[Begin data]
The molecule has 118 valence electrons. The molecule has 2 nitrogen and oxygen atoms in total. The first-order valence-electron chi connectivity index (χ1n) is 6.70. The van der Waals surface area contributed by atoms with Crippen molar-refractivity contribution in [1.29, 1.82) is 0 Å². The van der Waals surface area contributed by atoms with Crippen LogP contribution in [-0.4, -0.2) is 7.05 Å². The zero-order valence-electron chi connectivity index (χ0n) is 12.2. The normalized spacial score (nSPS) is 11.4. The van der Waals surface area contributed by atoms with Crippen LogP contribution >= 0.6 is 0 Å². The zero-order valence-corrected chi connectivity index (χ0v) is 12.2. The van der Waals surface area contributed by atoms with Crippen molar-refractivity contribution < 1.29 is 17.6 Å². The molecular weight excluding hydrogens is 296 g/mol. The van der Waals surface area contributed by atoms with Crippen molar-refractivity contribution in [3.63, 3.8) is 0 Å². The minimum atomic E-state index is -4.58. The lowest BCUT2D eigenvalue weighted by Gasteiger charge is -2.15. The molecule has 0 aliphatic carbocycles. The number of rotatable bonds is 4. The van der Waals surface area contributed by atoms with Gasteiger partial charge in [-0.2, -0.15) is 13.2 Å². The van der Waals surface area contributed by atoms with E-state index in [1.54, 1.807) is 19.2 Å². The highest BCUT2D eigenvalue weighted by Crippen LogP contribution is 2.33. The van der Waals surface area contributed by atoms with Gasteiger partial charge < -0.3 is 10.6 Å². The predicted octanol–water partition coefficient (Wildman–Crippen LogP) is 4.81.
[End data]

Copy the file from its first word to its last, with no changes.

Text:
The molecule has 118 valence electrons. The molecule has 2 nitrogen and oxygen atoms in total. The first-order valence-electron chi connectivity index (χ1n) is 6.70. The van der Waals surface area contributed by atoms with Crippen molar-refractivity contribution in [1.29, 1.82) is 0 Å². The van der Waals surface area contributed by atoms with Crippen LogP contribution in [-0.4, -0.2) is 7.05 Å². The zero-order valence-electron chi connectivity index (χ0n) is 12.2. The normalized spacial score (nSPS) is 11.4. The van der Waals surface area contributed by atoms with Crippen LogP contribution >= 0.6 is 0 Å². The zero-order valence-corrected chi connectivity index (χ0v) is 12.2. The van der Waals surface area contributed by atoms with Crippen molar-refractivity contribution < 1.29 is 17.6 Å². The molecular weight excluding hydrogens is 296 g/mol. The van der Waals surface area contributed by atoms with Crippen molar-refractivity contribution in [3.63, 3.8) is 0 Å². The minimum atomic E-state index is -4.58. The lowest BCUT2D eigenvalue weighted by Gasteiger charge is -2.15. The molecule has 0 aliphatic carbocycles. The number of rotatable bonds is 4. The van der Waals surface area contributed by atoms with Gasteiger partial charge in [-0.2, -0.15) is 13.2 Å². The van der Waals surface area contributed by atoms with E-state index in [1.54, 1.807) is 19.2 Å². The highest BCUT2D eigenvalue weighted by Crippen LogP contribution is 2.33. The van der Waals surface area contributed by atoms with Gasteiger partial charge < -0.3 is 10.6 Å². The predicted octanol–water partition coefficient (Wildman–Crippen LogP) is 4.81.